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Academic testing in Colorado schools has been put on pause for the rest of the school year, the Colorado Department of Education announced Tuesday in a press release.

Colorado Education Commissioner Katy Anthes said administration of end-of-the-year assessments, including the Colorado Measures of Academic Success (CMAS), will be paused for the remainder of the 2019-20 school year due to extensive school closures throughout Colorado to prevent spread of COVID-19.

“With the extraordinary actions we are taking to prevent the spread of COVID-19, it’s clear that we need to press pause on our CMAS tests this year,” Anthes said.

“Students and educators need to feel a sense of stability and normalcy before state tests can be administered and produce valid results. This also means we plan to pause our school and district state accountability system as it relates to state assessments for a year,” she said.

Colorado Department of Education is working with The College Board, which administers the PSAT and SAT tests, to generate possible solutions for administration of those tests, which are often used for scholarships and college entrance.

Additional information will come from the department as it becomes available.

The state Education Department intends to engage with the U.S. Department of Education to address implications, including those related to federal accountability, and will complete waiver documentation as necessary, Anthes said.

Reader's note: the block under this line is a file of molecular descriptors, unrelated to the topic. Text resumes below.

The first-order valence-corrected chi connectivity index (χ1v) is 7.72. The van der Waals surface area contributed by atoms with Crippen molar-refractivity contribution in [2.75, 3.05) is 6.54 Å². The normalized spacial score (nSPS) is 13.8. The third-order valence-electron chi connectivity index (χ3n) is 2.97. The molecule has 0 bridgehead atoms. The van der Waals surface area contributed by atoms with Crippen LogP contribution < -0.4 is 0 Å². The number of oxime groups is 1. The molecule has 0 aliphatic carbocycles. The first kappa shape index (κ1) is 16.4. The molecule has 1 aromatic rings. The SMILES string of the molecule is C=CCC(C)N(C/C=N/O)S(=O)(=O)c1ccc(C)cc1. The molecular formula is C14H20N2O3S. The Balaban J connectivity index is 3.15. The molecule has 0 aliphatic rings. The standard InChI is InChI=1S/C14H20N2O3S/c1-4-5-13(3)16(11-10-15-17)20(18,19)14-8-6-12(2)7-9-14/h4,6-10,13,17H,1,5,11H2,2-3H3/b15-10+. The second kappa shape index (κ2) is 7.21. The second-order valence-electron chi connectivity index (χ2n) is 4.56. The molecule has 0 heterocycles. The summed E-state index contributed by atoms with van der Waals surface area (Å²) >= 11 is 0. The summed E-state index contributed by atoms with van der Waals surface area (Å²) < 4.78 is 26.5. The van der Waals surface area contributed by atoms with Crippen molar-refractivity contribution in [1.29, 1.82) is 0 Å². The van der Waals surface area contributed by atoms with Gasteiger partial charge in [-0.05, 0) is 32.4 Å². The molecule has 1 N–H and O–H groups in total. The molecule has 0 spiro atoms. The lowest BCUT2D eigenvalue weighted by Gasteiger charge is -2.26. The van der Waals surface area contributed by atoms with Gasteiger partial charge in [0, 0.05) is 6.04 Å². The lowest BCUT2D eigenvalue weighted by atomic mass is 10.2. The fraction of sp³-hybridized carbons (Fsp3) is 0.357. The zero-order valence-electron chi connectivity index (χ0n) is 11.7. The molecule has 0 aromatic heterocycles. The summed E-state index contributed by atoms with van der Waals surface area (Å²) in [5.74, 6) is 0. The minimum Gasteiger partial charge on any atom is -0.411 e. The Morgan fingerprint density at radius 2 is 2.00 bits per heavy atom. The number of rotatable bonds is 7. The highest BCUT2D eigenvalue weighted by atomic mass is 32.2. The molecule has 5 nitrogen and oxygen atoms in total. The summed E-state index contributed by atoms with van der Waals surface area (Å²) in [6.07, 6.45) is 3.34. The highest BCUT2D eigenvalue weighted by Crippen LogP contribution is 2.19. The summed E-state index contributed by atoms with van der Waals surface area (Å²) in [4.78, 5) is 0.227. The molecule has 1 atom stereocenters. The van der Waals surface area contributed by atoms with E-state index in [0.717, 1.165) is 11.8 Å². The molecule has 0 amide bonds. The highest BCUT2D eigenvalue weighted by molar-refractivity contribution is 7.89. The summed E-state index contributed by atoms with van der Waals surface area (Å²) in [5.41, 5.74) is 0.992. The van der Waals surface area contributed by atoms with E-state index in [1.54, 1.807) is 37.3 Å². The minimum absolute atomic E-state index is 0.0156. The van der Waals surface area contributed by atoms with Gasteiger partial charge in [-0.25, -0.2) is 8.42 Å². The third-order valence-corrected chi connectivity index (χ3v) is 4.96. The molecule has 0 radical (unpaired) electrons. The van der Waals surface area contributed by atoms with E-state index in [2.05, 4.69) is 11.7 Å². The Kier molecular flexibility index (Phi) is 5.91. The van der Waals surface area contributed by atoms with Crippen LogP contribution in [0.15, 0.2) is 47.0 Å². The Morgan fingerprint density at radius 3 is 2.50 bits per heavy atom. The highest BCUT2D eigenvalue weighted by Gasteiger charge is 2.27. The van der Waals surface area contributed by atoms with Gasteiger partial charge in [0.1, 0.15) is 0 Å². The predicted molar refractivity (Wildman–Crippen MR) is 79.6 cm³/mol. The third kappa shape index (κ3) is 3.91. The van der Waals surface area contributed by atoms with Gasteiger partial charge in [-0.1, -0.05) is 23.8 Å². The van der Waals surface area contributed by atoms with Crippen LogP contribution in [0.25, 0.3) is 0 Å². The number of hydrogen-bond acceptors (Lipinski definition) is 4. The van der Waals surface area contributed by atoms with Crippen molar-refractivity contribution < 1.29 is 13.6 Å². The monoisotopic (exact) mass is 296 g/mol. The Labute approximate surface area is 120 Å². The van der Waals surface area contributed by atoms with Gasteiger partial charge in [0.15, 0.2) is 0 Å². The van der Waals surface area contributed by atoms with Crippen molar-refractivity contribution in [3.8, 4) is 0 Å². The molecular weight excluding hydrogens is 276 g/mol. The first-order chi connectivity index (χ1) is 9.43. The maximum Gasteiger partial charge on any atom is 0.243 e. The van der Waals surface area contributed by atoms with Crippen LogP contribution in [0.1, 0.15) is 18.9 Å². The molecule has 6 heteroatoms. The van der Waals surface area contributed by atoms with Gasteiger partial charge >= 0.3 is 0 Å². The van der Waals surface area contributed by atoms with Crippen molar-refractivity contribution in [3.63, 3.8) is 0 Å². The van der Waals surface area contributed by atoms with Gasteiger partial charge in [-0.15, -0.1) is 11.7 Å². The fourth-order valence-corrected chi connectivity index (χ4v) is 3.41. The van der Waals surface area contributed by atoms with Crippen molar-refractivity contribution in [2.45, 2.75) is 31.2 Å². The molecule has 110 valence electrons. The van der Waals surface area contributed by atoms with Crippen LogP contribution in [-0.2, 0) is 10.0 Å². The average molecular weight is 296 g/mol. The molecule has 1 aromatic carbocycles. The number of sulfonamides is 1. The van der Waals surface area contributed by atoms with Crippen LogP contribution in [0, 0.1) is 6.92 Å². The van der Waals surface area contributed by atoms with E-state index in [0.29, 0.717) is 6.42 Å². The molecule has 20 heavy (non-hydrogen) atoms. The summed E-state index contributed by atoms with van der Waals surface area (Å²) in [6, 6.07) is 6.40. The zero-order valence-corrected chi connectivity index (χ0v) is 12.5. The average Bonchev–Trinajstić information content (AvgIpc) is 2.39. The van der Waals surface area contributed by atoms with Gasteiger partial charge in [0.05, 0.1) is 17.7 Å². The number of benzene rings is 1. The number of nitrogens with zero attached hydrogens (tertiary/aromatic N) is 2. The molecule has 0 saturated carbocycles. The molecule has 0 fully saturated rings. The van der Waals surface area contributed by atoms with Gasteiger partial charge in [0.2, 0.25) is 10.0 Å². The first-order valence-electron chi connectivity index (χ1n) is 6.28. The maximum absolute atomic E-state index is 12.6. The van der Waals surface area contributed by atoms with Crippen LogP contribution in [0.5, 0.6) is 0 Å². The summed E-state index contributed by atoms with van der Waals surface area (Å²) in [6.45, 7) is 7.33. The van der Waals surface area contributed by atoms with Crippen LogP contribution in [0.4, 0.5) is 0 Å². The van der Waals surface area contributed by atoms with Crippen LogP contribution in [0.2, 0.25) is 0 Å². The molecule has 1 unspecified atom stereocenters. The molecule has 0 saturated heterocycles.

“I’m a big fan of accountability and transparency in public education, but we will simply have to forgo incredibly useful data on student achievement for a year to help contain the virus,” Gov. Jared Polis said.

“Right now, students, families and educators need to be focused on doing everything they can to keep families safe and stable.

“It is clear that COVID-19 will put extraordinary stress on our education system for the coming weeks and months.

“In order to ensure our schools and educators are able to spend as much time as possible on online instruction in a difficult situation, I support the decision to pause assessments and school accountability for this year only,” Polis said.

Making the decision to pause testing now allows schools and districts to concentrate on determining ways to deliver continued instruction to the extent they are able during this unprecedented disruption in education, Anthes said.

The department will continue working with schools and districts that are already identified for improvement to help support instruction, including options for instruction during and after school closures.

Salida School District Superintendent David Blackburn said the decision means the department realizes contact minutes are more important than testing. Schools will be able to focus on learning rather than tests when classes resume.

He said schools can’t successfully manage testing in the time left in the school year, but he hopes to administer PSAT and SAT so students have those scores for scholarship and college admissions purposes on time.

To help students keep their college readiness skills sharp when many schools are closed, College Board and Khan Academy will continue to provide free resources online, including full-length practice tests and personalized learning tools at khanacademy.org/sat.

The Advanced Placement exam administration, also administered by The College Board, remains as scheduled for schools that will be open on May 4-8 and 11-15, with late testing scheduled for May 20-22.

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